Diversity Technology

Maids, Mommies, and Mistresses

Recovered from the Wayback Machine.

Kathy Sierra writes on how to speak at Tech conferences. Some of her advice is good, but I disagree, and strongly, on a couple of assertions she makes. Specifically Kathy believes that if women aren’t represented well in this industry, it’s our own damn fault.

One of her tips for getting invited to speak is attend a lot of conferences:

This is by far the best strategy for getting a talk accepted. The more you know what works and what doesn’t, the better you’ll be at both proposing and especially delivering the talk. However, many of us can’t afford the conferences which is precisely why we want to land a speaker slot–Free Pass! Still, I have a hard time listening to complaints about the lack of diversity from people who aren’t motivated enough to find a way to attend a professional conference. There are always clever ways to get into a conference if one wants it badly enough… (as a master at finagling entry to conferences, and being a conference junkie myself, I’ll do a whole separate post on that some day).

I suppose this will work for those women who happen to live where conferences are held, but for the rest of the country, showing up on the door and begging admittance doesn’t hack it. More, this implies having connection into the insider group in order to get in the door. If you don’t have connection to the insider group, it’s harder to get in.

To get an idea of what the insider groups consist of, pick a topic related directly or indirectly to technology and see how often women webloggers who write on it get referenced as compared to the men.

Yeah, that’s what I thought.

I have a hard time listening to complaints about the lack of diversity from people who aren’t motivated enough to find…–pick one: a job, an education, free passes to a conference, an opportunity for advancement, a ride out of a flooded city. This goes back to that old excuse of the priviledged: those who don’t have opportunity choose not to have opportunity.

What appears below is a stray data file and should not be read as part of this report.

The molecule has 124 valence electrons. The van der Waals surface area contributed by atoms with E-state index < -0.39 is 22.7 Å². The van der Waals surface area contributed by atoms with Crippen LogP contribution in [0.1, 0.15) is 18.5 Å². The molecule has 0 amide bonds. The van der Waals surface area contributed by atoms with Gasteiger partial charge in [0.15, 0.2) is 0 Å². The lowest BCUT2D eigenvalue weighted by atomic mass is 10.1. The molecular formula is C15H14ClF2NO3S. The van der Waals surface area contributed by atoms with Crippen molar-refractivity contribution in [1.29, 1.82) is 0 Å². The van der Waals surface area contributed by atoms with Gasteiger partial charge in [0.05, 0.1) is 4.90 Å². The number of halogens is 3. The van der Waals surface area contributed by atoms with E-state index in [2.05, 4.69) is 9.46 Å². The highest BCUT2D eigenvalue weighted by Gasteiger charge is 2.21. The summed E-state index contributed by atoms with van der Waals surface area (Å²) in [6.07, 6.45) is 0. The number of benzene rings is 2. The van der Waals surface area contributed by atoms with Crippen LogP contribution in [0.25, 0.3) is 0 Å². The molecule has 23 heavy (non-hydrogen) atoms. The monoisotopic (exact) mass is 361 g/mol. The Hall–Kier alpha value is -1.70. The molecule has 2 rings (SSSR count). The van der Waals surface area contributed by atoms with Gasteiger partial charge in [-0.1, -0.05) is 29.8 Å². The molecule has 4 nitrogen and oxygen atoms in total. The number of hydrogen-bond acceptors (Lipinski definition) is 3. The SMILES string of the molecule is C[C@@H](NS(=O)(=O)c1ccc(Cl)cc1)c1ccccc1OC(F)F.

Kathy also writes:

It’s tempting to think your proposal wasn’t accepted because…

B) I’m [insert your favorite: female/non-white/too old/too young/unknown/not Web 2.0-ish]

There’s been a LOT of complaining about the lack of women at the conferences, and lot of finger pointing at the conference organizers for having an all-male committe that clearly favored the male proposals. WRONG! From O’Reilly, for instance, these are the stats for the last ETech:
“We received 223 proposals, 15 of them from women, for 6% of the total. Of the women who submitted proposals, 46% were selected; for men, the acceptance rate was 32%.”

In other words, women were MORE likely to have etheir proposals accepted than men. The lack of diversity in conferences — at least the O’Reilly conferences — is because they do NOT get enough proposals from non-white,non-male speakers.

I like Kathy, I really do. I think she’s a hell of a good writer, and I admire her skills: both as a technologist and a marketer. But if she says we’re wrong, I answer back, as emphatically: WRONG.

Let’s look more closely at O’Reilly, shall we?

The invitation list for Foo Camp consists of what? Ten percent women? Less? How about the recent Web 2.0? Doesn’t matter if this was a joint conference or not: the O’Reilly name was on the door. As for the ETech conference, the statistic mentions how many of the proposals submitted by women were accepted. I’m curious: how many of the people invited to speak outside of the proposal system were women? How many women as compared to men were specifically invited by O’Reilly folk to submit proposals?

I took graduate level classes in statistics in college: tell me the point you want to make and I can tell you how you can package your numbers to make it. So let’s walk away from these numbers for a minute…

How many conferences has O’Reilly put on that have had a woman in charge of speakers? How many conferences has the organization even had women on the selection committee? I’m not talking about the women involved in administrating the conference–I’m talking about those directly involved in choosing speakers.

Let’s go even further: how many times do you see women referenced in the O’Reilly weblogs? Even when the topic of conversation is social software, which does have a significant number of women? Good lord, look at the O’Reilly sites and the writers and people: we can only hope that some of the critters represented in the colophons are female.

Too few women submitting proposals to O’Reilly conferences. It would seem the same could be said in regards to books and articles, too. There was a Wired article on Tim O’Reilly recently, hinted that he’s a bit of a country hippy. If so, then he’ll understand the phrase, “You have to prime the pump first”.

I could go on, but the point is mute, and the problem isn’t specific to O’Reilly and I don’t want this to turn into a “Let’s kick the shit out of Tim O’Reilly, shall we?” session. The issue comes down to this: do you believe that the reason women don’t have the opportunities at technical conferences is because we’re not trying? If so, why stop there: the same could be asked of women in technology, and even women in society.

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